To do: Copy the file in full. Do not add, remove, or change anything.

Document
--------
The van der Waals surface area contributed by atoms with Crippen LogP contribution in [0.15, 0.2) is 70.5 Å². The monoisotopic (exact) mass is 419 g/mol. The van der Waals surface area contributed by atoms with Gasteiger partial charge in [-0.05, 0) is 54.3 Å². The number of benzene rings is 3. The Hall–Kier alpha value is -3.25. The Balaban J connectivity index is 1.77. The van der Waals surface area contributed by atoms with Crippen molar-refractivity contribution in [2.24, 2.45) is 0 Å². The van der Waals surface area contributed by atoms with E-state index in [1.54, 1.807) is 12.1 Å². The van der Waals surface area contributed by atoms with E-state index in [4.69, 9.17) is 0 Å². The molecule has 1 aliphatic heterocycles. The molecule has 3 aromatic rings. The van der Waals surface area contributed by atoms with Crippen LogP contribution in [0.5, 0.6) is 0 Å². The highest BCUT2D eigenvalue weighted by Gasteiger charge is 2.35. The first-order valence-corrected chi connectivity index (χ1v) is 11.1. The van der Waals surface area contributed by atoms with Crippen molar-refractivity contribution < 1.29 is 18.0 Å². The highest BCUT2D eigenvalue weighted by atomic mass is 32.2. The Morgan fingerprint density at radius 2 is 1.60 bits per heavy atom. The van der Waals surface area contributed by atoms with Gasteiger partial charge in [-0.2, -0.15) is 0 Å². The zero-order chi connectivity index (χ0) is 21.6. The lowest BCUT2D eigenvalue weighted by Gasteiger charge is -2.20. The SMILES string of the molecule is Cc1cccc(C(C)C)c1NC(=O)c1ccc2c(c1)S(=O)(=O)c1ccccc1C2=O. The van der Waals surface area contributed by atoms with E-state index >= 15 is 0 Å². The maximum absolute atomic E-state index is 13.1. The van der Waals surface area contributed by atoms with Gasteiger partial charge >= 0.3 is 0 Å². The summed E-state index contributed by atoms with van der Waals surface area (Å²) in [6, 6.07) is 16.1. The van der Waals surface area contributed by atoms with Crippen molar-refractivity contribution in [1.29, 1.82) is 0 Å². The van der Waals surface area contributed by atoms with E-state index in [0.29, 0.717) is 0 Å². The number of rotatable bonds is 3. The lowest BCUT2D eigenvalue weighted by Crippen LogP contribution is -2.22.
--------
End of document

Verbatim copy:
The van der Waals surface area contributed by atoms with Crippen LogP contribution in [0.15, 0.2) is 70.5 Å². The monoisotopic (exact) mass is 419 g/mol. The van der Waals surface area contributed by atoms with Gasteiger partial charge in [-0.05, 0) is 54.3 Å². The number of benzene rings is 3. The Hall–Kier alpha value is -3.25. The Balaban J connectivity index is 1.77. The van der Waals surface area contributed by atoms with Crippen molar-refractivity contribution in [2.24, 2.45) is 0 Å². The van der Waals surface area contributed by atoms with E-state index in [1.54, 1.807) is 12.1 Å². The van der Waals surface area contributed by atoms with E-state index in [4.69, 9.17) is 0 Å². The molecule has 1 aliphatic heterocycles. The molecule has 3 aromatic rings. The van der Waals surface area contributed by atoms with Crippen LogP contribution in [0.5, 0.6) is 0 Å². The highest BCUT2D eigenvalue weighted by Gasteiger charge is 2.35. The first-order valence-corrected chi connectivity index (χ1v) is 11.1. The van der Waals surface area contributed by atoms with Crippen molar-refractivity contribution < 1.29 is 18.0 Å². The highest BCUT2D eigenvalue weighted by atomic mass is 32.2. The Morgan fingerprint density at radius 2 is 1.60 bits per heavy atom. The van der Waals surface area contributed by atoms with Gasteiger partial charge in [-0.2, -0.15) is 0 Å². The zero-order chi connectivity index (χ0) is 21.6. The lowest BCUT2D eigenvalue weighted by Gasteiger charge is -2.20. The SMILES string of the molecule is Cc1cccc(C(C)C)c1NC(=O)c1ccc2c(c1)S(=O)(=O)c1ccccc1C2=O. The van der Waals surface area contributed by atoms with E-state index >= 15 is 0 Å². The maximum absolute atomic E-state index is 13.1. The van der Waals surface area contributed by atoms with Gasteiger partial charge >= 0.3 is 0 Å². The summed E-state index contributed by atoms with van der Waals surface area (Å²) in [6, 6.07) is 16.1. The van der Waals surface area contributed by atoms with Crippen molar-refractivity contribution in [1.29, 1.82) is 0 Å². The van der Waals surface area contributed by atoms with E-state index in [0.29, 0.717) is 0 Å². The number of rotatable bonds is 3. The lowest BCUT2D eigenvalue weighted by Crippen LogP contribution is -2.22.